The 1DX vs D4
Now, in a side-by-side comparison it is easy to see that each camera has advantages over the other, but it won’t be until these bodies are released and fully evaluated and compared that a conclusion can be made. What needs to be made abundantly clear is that at the flagship level, comparative capabilities don’t matter so much as the photographers who would buy these new cameras are already heavily invested in one brand or the other.
Also, a direct comparison is further complicated since both the 1DX and D4 are now full-framed cameras and the problem of “too many pixels on too small a sensor” has disappeared. Theoretically, the disparities have reduced significantly. Both Nikon and Canon have 20+MP full-frames that are amazing and both have found their respective middle grounds and added better processors too.
Also, it appears that both Canon and Nikon have taken a serious look at their competitor’s strengths and added it to their own cameras. Nikon has made a serious-looking movie DSLR while Canon has made a serious-looking still DSLR. They’ve also taken improved connectivity and remote control very seriously too.
Even with the gap (on paper) to be even smaller than before and the practical application of this information to a photographer who already owns a MarkIV or D3s to be nearly pointless, I’ll still propose who will leap-frog the other.
|Feature||Canon 1DX||Nikon D4|
These are just possible scores based upon the pre-release specifications and a little history on the performance of each manufacturer’s previous generation cameras. Things will most likely change once actual comparisons are done.
Canon wins the resolution game, as it usually does with the 18MP sensor. This gives sports shooters nearly 5D MkII cropping abilities.
I expect Nikon to continue to top Canon regarding high-ISO performance, especially in the really, really, really, high settings. However, I expect the gap to be slimmer due to both cameras being full-framed. I think it won’t be pixel density that decides this, but processor performance.
I tied Canon and Nikon in AF performance because both have introduced dramatically improved AF systems that promise more intelligent AF-tracking and improved low-light focus reliability and speed.
Canon wins the speed race again with 12/14fps full-res capture over Nikon’s 10/11fps. It’s not a huge deal as both manufactures only added 2fps to this new line-up.
Even though I own a Mark IV, a Nikon does feel better in the hand. I also like that Nikon kept physical dials and buttons for common settings. And the backlit buttons are just smartness.
Although the D4 may not dominate the video market due to Canon’s longer presence, I think the new D4 features it could really give the 1DX a good run. Maybe even beat it. Like the AF systems, I’ll wait and see.
Both manufacturers have betrayed Mark IV and and D3s users respectively with their new releases in terms of compatibility. The 1DX has gone with dual-CF card slots, making those SDHC cards pointless. The D4 introduces a perhaps a too-new card slot, XQD, making redundancy impossible without buying the new cards and a new reader. Another fault of the D4 is that the D3s batteries will not fit into the D4. Canon’s 1DX has maintained compatibility with the Mark IV batteries, but the newer charger won’t work with the old batteries.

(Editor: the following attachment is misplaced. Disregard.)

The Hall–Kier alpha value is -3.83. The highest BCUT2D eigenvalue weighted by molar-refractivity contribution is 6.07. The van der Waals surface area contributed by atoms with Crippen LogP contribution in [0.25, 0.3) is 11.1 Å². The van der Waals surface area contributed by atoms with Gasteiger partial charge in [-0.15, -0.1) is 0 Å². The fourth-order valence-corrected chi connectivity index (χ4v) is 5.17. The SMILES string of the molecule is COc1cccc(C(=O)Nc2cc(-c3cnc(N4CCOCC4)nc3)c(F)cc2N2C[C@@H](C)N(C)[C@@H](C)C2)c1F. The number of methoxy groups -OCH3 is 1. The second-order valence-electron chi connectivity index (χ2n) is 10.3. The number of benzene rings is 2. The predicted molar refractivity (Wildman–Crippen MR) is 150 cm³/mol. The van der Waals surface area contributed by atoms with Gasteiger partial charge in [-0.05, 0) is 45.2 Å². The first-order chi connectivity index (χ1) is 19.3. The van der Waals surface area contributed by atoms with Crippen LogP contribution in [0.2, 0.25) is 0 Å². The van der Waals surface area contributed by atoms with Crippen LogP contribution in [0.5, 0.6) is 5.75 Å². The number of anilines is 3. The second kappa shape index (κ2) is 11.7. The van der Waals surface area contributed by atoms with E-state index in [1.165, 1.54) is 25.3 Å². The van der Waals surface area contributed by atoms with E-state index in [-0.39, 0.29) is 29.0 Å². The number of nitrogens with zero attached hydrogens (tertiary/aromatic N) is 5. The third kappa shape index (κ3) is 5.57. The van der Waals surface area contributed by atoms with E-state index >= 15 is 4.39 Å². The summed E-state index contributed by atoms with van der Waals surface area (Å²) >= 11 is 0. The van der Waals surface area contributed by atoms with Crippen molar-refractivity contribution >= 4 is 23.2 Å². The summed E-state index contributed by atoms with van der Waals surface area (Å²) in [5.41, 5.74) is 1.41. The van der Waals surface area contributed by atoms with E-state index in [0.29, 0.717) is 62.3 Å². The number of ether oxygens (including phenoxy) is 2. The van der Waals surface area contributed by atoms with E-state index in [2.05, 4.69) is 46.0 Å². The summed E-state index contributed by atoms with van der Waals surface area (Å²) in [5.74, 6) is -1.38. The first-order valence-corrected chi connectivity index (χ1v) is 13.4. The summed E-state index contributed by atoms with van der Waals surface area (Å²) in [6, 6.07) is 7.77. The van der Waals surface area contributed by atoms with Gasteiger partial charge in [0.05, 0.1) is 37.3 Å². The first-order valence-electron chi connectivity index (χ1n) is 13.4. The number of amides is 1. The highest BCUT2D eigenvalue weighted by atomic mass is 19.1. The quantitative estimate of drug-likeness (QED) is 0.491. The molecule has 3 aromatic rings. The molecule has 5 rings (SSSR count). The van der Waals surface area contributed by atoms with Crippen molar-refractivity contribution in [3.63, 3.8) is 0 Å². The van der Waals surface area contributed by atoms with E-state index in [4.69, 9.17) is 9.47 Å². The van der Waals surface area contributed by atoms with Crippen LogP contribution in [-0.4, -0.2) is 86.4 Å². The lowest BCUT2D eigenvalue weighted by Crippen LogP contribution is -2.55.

These changes are not insignificant because the cost of new batteries, cards, readers, and lost investment (i.e. SDHC cards) adds up very quickly to an already expensive upgrade. I believe Canon should have gone dual-CF with their MarkIII/IV like the D3/D3s did in 2007, and Nikon should have waited until the XQD was popular enough before it had it as a feature. This would have saved buyers some pain after dropping over $6000.00 for each body.
To buy or not to buy?
These cameras, like any pricey professional piece of gear is aimed at professionals doing consistent work. It is not of sound judgement to spend that kind of money when the kind and amount of work does not justify it. Remember, it’s over $6000.00 for just the camera.
If you’re covering the Olympics, nocturnal animals or nighttime combat for a major client or publication (AP, Getty, NatGeo, etc.) then these cameras may be a great idea to deliver images using the best and latest tools out there. But unless you’ve pushed the Mark IV or D3s to their conceivable limits, stick with them.
I’m not bashing these new releases, butin my experience DSLRs have a longer life than the product cycle the manufacturers place upon them. This is especially true since online and print media haven’t advanced as much in either quality or physical image size as DSLRs have. Both Nikon and Canon have realized this in these new cameras as both have made even smaller jumps in improvements than before.
I don’t believe either camera is an upgrade that justifies the expense for 1D MarkIV or D3s owners. Upgrading would be a better idea for early D3 or MarkIII users as the ISO performance and AF will be vastly better.
It may also be a good idea to upgrade if your current bodies are approaching their end at approximately 300,000 cycles. Otherwise, I cannot imagine the majority of well-equipped professionals ordering these up by the pallet like when the 5D Mark II or D3s hit.
Even though I don’t think that the Canon EOS 1DX and the Nikon D4 cameras are very justifiable upgrades, I think they’re still impressive and exciting cameras. It is great to see two companies listening well to their photographers and taking a hard look at each other to produce cameras that improve upon their previous model’s weaknesses.
There is a lot of fanfare surrounding these cameras, but I hope this article provided some context to these new releases and may guide you to a wiser decision if you’re in the market for a flagship camera.